PROVO, Utah—Bryce Nobles was in his exit interview for his mission in Stockholm, Sweden when his mission president’s wife, a former BYU guidance counselor, finally asked him the question, “What do you want to be when you grow up?” Before his mission, Nobles was an economics major with a childhood dream of becoming a judge. After speaking with her, however, he changed his major to American studies. Now Nobles is turning his humanities education into a successful business career.
Last November, Nobles started part-time at Qualtrics (a private research software company based in Provo that helps companies make better business decisions through the use of powerful insight tools, primarily in the areas of customer, employee, and market research) as a low-level account developer. Now he is working full-time on the enterprise team doing business development for top-tier companies like Fox and NBC. He accomplished this by being different.
“The humanities background really did a lot for me,” said Nobles. “It gets you really good at researching and writing. Those two skills in the business world are priceless. If you have them, it really makes a huge difference.”
Kristin Matthews – associate English professor, American studies coordinator and Nobles’ internship advisor – said that Nobles’ American studies background has provided him with a different perspective than his coworkers. “He’s taken something that people have looked at over and over again, and he came in and said, ‘Well, have you thought about it this way?’ It blew their minds,” she said.
- Foreign language and cross-cultural knowledge
- Research and information retrieval
- Analytical thinking
- Effectiveness with ambiguity
- The ability to learn and synthesize new ideas.
More and more companies are looking for these skills in potential employees instead of a strictly technical skill set.
Nobles explained that while accounting or business management majors follow very specific roles, humanities majors are much more versatile – in fact, American studies majors take classes from 15 different departments across campus. “How you describe yourself is how you limit yourself,” he said, and he believes the skills of humanities majors are limitless. This provides what Nobles refers to as “pivot ability,” the ability to adjust in the work field. Versatility alone, however, does not ensure success. Students must refine and practice these skills.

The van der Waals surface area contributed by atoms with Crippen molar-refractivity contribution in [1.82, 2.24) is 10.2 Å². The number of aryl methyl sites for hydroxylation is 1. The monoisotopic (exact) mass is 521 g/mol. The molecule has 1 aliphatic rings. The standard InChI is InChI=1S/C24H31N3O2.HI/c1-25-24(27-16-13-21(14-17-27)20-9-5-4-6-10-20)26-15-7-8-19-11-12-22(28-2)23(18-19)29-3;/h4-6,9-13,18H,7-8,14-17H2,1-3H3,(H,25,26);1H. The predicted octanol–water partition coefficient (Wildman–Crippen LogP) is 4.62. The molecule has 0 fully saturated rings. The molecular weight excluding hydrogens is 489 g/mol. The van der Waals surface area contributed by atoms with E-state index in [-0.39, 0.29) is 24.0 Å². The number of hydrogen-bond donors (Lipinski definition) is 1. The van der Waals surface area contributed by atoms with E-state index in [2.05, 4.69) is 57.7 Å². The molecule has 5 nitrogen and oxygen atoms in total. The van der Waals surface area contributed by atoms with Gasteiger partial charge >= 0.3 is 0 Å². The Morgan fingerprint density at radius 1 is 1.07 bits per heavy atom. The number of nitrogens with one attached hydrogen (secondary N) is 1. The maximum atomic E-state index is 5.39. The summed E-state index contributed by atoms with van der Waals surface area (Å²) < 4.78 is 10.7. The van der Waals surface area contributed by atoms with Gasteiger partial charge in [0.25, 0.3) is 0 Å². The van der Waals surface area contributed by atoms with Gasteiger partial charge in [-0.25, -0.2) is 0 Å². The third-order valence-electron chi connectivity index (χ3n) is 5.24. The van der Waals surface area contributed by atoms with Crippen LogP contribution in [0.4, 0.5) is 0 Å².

According to Nobles, there are three important steps humanities majors should take if planning to go into business: talk to professors and advisors, do internships early on and get involved with the business school clubs. In fact, a case study Nobles did with the Business Strategy Club led to his current position at Qualtrics.
“[An internship] is on-the-ground learning, and you are applying certain skills that you already have,” said Matthews. “You’re synthesizing new information, and you are contributing to something bigger. Internships help you amplify and practice the things you learn in your classes.” She added that internships are clarifying for students. Nobles, for example, did an internship with Judge Vernon F. Romney and worked in the marketing department at BYU Independent Study. He liked the creativity of business but was not fond of working in the court system, so he decided to switch paths.
While Nobles built up a strong résumé through his internship experiences, club commitments and other extracurricular activities, this was not enough. According to Matthews, humanities majors must be able to tell their story in the language of their desired field or industry.
Nobles took to social media to tell his story. He started a blog to detail the relationship between a humanities skill set and the business world, perfected his LinkedIn profile to develop his image as a business professional, and used Twitter to market himself. Now he describes his personal brand as “using the humanities skill set to thrive in the business world.”
Nobles plans to graduate from BYU in December, after which he hopes to thrive in a job where he can help other people develop and share the lessons he has learned. He would be happy to start sharing these lessons with anyone interested and can be contacted through his LinkedIn profile.
Success is just a matter of planning, executing, and reviewing according to Nobles. “If you can do those well, there’s no stopping; you can do anything you want,” he said.